House Prices Record Steepest
Monthly Drop in Two Years
As the escalating living-cost crisis continues to hammer the finances of households across the country, the appeal of getting on the property ladder is apparently dwindling for many. For the first time in four months, average property prices fell slightly in October – down 0.4% compared to the month before.
This is the single sharpest drop recorded since early last year, suggesting that impossibly high property prices are pricing most prospective buyers out of contention.
Even so, economists believe that the full fallout of the disastrous mini-Budget for the property sector has not yet been fully felt.
“There’s no doubt the housing market received a significant shock as a result of the mini-Budget, which saw a sudden acceleration in mortgage rate increases,” commented Kim Kinnaird on behalf of the Halifax.
Data suggests that annual house price growth for October came out at 8.3% – a significant decline from the prior 9.8%. On average, house prices fell by £1,066 between September and October, coming out at £292,598.
Unsurprisingly, the first-time buyer market has been hit hardest of all, as prospective buyers find it increasingly difficult to qualify for High Street mortgages. Many banks have withdrawn their high LTV products entirely – a typical first-time buyer now faces a minimum deposit requirement of around £45,000.
Consequently, annual growth for entry-level properties fell from 10.1% in September to just 7.5% in October.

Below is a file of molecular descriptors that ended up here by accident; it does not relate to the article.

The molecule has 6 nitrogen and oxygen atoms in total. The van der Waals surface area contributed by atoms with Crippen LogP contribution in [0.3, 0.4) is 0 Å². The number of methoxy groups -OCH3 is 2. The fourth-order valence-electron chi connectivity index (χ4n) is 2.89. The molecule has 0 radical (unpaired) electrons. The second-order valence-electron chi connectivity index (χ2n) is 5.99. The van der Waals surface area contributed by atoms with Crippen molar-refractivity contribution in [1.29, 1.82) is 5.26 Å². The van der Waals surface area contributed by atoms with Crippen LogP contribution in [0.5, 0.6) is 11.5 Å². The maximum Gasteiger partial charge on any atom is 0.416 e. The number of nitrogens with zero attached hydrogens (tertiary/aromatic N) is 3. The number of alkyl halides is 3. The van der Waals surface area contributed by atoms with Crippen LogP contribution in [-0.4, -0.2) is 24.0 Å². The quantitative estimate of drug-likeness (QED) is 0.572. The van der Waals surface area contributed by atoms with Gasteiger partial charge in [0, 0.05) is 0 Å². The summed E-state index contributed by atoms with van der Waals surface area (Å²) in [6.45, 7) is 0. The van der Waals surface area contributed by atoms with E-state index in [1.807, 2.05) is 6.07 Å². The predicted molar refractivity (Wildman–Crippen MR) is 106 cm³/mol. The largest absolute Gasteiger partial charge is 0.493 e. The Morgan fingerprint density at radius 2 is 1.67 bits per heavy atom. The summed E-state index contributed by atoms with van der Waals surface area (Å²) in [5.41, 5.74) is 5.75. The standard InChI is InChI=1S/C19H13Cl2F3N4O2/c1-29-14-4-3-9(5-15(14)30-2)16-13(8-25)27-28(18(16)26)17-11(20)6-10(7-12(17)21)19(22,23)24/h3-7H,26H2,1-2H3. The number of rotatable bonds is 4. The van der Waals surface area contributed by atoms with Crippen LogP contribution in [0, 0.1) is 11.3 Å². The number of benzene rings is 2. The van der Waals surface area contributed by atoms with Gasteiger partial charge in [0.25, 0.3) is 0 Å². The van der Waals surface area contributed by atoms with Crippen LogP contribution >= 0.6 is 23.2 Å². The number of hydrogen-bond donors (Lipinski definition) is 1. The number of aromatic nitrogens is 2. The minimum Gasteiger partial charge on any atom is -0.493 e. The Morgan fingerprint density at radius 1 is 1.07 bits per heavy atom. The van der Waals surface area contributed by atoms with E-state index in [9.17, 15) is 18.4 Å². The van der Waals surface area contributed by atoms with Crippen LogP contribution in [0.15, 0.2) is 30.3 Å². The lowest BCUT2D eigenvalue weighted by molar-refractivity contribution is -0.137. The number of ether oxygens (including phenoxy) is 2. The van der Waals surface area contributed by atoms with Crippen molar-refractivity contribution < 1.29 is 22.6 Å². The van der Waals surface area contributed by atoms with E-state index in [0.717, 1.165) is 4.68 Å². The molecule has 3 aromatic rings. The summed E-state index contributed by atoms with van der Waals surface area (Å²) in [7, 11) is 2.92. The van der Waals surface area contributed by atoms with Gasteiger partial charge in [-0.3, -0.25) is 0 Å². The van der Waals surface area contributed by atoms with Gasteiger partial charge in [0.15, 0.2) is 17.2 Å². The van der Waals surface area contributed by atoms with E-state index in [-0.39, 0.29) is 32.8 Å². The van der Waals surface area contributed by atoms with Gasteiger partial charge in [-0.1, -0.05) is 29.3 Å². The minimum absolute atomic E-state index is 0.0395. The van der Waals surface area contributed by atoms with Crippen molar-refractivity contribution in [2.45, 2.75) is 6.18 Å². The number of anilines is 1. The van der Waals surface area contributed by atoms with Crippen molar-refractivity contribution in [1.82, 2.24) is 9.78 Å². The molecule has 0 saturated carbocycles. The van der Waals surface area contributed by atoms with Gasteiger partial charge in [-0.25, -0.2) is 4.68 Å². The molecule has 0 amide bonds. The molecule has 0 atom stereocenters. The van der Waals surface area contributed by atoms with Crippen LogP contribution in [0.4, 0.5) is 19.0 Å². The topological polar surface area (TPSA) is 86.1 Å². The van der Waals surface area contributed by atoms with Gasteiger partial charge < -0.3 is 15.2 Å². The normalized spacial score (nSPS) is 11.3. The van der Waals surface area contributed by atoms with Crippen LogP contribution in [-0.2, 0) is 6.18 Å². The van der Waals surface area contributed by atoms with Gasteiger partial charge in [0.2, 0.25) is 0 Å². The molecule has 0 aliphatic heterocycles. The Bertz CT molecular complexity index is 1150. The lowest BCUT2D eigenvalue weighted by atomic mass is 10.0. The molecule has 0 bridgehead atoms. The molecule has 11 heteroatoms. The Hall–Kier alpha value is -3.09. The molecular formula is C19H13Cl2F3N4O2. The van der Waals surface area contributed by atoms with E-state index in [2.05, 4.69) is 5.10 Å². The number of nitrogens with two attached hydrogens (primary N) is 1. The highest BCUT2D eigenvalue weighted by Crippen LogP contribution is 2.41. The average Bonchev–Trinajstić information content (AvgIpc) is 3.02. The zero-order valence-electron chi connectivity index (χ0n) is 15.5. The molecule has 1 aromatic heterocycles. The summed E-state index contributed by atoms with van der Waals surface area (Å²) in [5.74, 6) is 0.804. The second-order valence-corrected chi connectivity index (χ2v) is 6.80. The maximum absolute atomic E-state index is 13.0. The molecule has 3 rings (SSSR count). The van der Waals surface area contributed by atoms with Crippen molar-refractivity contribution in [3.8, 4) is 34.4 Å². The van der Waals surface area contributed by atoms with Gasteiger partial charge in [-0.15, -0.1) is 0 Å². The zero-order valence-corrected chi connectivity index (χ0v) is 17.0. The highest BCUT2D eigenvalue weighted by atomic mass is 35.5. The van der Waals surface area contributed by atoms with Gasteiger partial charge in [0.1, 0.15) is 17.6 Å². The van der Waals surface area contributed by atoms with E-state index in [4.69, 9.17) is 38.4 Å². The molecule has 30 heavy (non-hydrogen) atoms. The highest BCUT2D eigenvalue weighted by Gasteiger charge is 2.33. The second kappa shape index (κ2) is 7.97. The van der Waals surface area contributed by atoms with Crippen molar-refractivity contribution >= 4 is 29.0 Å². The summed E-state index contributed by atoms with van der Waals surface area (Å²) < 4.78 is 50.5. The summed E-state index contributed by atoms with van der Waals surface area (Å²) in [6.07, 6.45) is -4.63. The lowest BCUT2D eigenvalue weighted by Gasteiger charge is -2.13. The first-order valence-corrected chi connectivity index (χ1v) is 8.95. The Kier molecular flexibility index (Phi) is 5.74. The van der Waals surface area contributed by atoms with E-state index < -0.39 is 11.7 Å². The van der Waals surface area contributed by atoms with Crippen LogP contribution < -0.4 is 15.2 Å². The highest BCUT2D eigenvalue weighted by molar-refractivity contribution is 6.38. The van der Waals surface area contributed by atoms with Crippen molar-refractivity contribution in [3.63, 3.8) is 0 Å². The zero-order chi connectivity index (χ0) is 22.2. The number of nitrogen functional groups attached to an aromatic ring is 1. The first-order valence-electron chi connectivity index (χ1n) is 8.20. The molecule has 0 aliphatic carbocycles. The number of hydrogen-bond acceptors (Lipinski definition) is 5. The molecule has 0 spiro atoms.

Elsewhere, many of those who purchased properties in the early stages of the pandemic (when interest rates hit record lows) now face the prospect of falling into negative equity. This occurs when the value of a property becomes lower than the full outstanding debt on the home.
Up to one in seven younger homeowners (within the 16 to 34 age bracket) are likely to fall into negative equity within the next 12 months, according to a study conducted by the Resolution Foundation.
Soaring Mortgage Rates
Affordability on the housing market has been all but wiped out by skyrocketed mortgage rates. According to Moneyfacts, the average two-year fixed-rate deal has leapt from 3.25% in June to around 4.24% in September.
Following Kwasi Kwarteng’s disastrous mini-budget, average two-year fixed-rate mortgages temporarily peaked at 6.65% in mid-October. Nerves were calmed slightly following his swift and unceremonious exit, but mortgage rates are still high – and set to climb further. Some mortgage payers are likely to find the coming months particularly difficult, as their introductory deals come to an end.
According to Morgan Stanley, the vast majority of households on fixed-rate introductory deals that are set to expire within the next six months will find themselves moving from a low 2% interest rate to around 6%. This will leave millions facing exponentially higher monthly mortgage bills, of which many may not be able to meet their payment requirements at all.
Low Deposit Mortgage Products Withdrawn
As lenders become increasingly reluctant to hand out high LTV mortgages in the current financial landscape, data from Moneyfacts suggests that around 65% of all mortgage deals with a 5% deposit requirement have been withdrawn.
This is likely to make it much more difficult for prospective homebuyers on low incomes to come up with the kinds of deposits needed to qualify for the mortgage products still available from mainstream lenders.
“First-time buyers are some of the lowest income-earners in the UK and when house prices are up to 10 times the national average of wages in some areas, it has proven extremely difficult to obtain a mortgage,” said James Miles, of The Mortgage Quarter.
“The good news is that lenders are still lending and there are enough loans, but we are seeing mortgages being taken over a longer term to ensure payments are affordable for first-time buyers,”
“I would expect this to continue until the UK can get inflation under control which will then have a knock-on effect of rates coming back down.”